Power companies are the new banks as far as the public is concerned — but does that mean they’re not worth putting your money in? In any troubled marketplace there are always stocks to be picked, but current political turbulence makes that an unusually tough challenge in the UK energy sector.
Much anger is currently directed at the ‘big six’ energy groups — Centrica, Scottish & Southern (SSE), Scottish Power, E.on, RWE and EDF — and their pricing power in the domestic market. The recent round of tariff rises, ahead of the winter heating season and in the face of a moderating wholesale market, served to underline the suggestion that they are price-gouging.
Labour leader Ed Miliband harnessed this discontent in his conference speech in Brighton in September with his vow of a two-year price freeze and abolition of the current regulator, Ofgem. In fact, by promising a freeze 18 months before a general election, he may actually have encouraged the big six to gold-plate tariffs now, in case the controls should become a reality.
Without the freedom to raise prices, they claim new investment plans would be postponed, as would plans to bring mothballed gas generation back on line. This is not an empty threat: former regulator Alistair Buchanan estimated last year that the big six would need to find £33 billion in new equipment over the next decade just to keep our lights on.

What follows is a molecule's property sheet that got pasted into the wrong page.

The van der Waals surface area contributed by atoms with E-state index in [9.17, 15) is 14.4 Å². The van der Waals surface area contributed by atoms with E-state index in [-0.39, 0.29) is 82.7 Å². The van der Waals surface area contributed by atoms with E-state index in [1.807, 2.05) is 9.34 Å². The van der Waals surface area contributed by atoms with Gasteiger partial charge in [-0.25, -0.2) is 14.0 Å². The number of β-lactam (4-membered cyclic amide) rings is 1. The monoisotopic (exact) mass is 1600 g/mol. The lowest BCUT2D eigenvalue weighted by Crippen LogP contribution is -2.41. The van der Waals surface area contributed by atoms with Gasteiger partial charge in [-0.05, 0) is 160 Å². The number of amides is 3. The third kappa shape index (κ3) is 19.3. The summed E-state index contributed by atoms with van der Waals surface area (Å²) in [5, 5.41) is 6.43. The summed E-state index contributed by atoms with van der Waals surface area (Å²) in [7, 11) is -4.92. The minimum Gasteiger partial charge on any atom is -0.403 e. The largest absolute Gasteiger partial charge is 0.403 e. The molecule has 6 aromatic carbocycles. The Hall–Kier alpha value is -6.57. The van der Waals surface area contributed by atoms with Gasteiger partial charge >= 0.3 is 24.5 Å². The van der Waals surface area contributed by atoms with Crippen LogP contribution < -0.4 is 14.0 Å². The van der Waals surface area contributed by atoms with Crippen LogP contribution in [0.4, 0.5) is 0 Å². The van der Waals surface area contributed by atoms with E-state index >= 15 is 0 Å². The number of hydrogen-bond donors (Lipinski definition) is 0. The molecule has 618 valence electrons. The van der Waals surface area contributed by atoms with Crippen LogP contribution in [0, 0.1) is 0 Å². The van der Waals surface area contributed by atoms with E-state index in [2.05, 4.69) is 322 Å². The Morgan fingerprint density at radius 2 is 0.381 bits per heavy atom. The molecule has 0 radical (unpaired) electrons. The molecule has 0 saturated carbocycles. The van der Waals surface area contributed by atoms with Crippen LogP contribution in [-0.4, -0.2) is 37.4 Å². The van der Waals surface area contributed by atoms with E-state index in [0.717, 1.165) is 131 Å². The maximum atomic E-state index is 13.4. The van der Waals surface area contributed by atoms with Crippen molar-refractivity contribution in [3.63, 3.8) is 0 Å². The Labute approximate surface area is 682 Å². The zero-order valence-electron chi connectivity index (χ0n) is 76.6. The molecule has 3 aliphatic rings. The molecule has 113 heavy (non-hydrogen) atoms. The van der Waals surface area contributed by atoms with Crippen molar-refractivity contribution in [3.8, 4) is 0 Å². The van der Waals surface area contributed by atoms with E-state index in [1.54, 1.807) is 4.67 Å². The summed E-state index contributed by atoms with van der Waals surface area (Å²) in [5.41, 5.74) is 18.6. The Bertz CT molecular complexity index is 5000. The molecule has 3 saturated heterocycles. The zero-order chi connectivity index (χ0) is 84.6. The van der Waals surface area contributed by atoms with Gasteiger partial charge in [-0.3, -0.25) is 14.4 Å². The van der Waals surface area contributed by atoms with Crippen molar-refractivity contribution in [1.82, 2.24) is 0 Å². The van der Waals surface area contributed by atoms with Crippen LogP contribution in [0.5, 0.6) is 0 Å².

But Miliband had detonated a political explosion. Initially coalition ministers argued that competition among suppliers and fixed-price tariffs would ease pressure on energy users; and over the longer term, fracking and new nuclear would help meet the country’s energy requirements. However, after the unhelpful intervention of former prime minister Sir John Major, who floated the idea of a windfall tax to subsidise poorer consumers, David Cameron was forced to respond. His answer was to bring forward proposals to lift some of the green taxes that have added £127 a year to the average energy bill.
None of this will be enough to prevent energy supplies running low in 2015-16, especially if Britain’s recent growth renaissance continues. There is little margin for error in the nation’s energy supplies. In March this year, after a long, cold winter and some difficulties in obtaining gas through North Sea pipelines, the volume of gas held in storage fell critically low, leaving the suppliers to dip into a volatile reserve to keep the central heating on and the hobs burning.
So the outlook is uncertain on several fronts — and the impact of the Miliband intervention so far is an across-the-board 10 per cent cut in the market value of the big energy suppliers, in which direct investment opportunities are in any case limited by high levels of overseas ownership. After privatisation in the 1990s, the first wave of foreign investors came from the United States. This group was frightened off in 1997 by Gordon Brown’s windfall tax on utilities. The exit of the Americans created openings for European owners such as RWE and E.on from Germany, EDF from France and Iberdrola from Spain, which brought Scottish Power. That left only SSE and Centrica as the main opportunities to invest in UK energy.